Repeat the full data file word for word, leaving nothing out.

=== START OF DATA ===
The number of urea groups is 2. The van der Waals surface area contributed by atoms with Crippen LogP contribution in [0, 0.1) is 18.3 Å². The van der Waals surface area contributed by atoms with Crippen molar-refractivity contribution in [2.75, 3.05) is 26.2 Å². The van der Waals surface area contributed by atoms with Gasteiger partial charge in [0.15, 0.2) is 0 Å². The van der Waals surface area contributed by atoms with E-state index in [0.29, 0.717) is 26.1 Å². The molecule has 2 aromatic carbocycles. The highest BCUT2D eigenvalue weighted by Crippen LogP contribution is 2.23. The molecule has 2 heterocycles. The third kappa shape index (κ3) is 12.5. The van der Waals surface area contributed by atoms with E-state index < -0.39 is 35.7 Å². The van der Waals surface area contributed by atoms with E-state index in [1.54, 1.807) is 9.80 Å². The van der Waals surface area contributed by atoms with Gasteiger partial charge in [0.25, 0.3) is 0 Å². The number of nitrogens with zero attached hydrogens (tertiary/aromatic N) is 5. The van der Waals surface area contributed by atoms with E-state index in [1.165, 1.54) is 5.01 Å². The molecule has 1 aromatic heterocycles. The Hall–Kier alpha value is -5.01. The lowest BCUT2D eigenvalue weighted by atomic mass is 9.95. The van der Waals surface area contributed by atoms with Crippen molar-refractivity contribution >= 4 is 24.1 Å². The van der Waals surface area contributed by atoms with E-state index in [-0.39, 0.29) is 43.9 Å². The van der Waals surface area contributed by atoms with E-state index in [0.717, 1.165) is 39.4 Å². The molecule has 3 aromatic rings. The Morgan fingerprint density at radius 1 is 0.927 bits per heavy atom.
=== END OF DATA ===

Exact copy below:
The number of urea groups is 2. The van der Waals surface area contributed by atoms with Crippen LogP contribution in [0, 0.1) is 18.3 Å². The van der Waals surface area contributed by atoms with Crippen molar-refractivity contribution in [2.75, 3.05) is 26.2 Å². The van der Waals surface area contributed by atoms with Gasteiger partial charge in [0.15, 0.2) is 0 Å². The van der Waals surface area contributed by atoms with E-state index in [0.29, 0.717) is 26.1 Å². The molecule has 2 aromatic carbocycles. The highest BCUT2D eigenvalue weighted by Crippen LogP contribution is 2.23. The molecule has 2 heterocycles. The third kappa shape index (κ3) is 12.5. The van der Waals surface area contributed by atoms with E-state index < -0.39 is 35.7 Å². The van der Waals surface area contributed by atoms with E-state index in [1.54, 1.807) is 9.80 Å². The van der Waals surface area contributed by atoms with Gasteiger partial charge in [0.25, 0.3) is 0 Å². The number of nitrogens with zero attached hydrogens (tertiary/aromatic N) is 5. The van der Waals surface area contributed by atoms with E-state index in [1.165, 1.54) is 5.01 Å². The molecule has 1 aromatic heterocycles. The Hall–Kier alpha value is -5.01. The lowest BCUT2D eigenvalue weighted by atomic mass is 9.95. The van der Waals surface area contributed by atoms with Crippen molar-refractivity contribution >= 4 is 24.1 Å². The van der Waals surface area contributed by atoms with E-state index in [-0.39, 0.29) is 43.9 Å². The van der Waals surface area contributed by atoms with E-state index in [0.717, 1.165) is 39.4 Å². The molecule has 3 aromatic rings. The Morgan fingerprint density at radius 1 is 0.927 bits per heavy atom.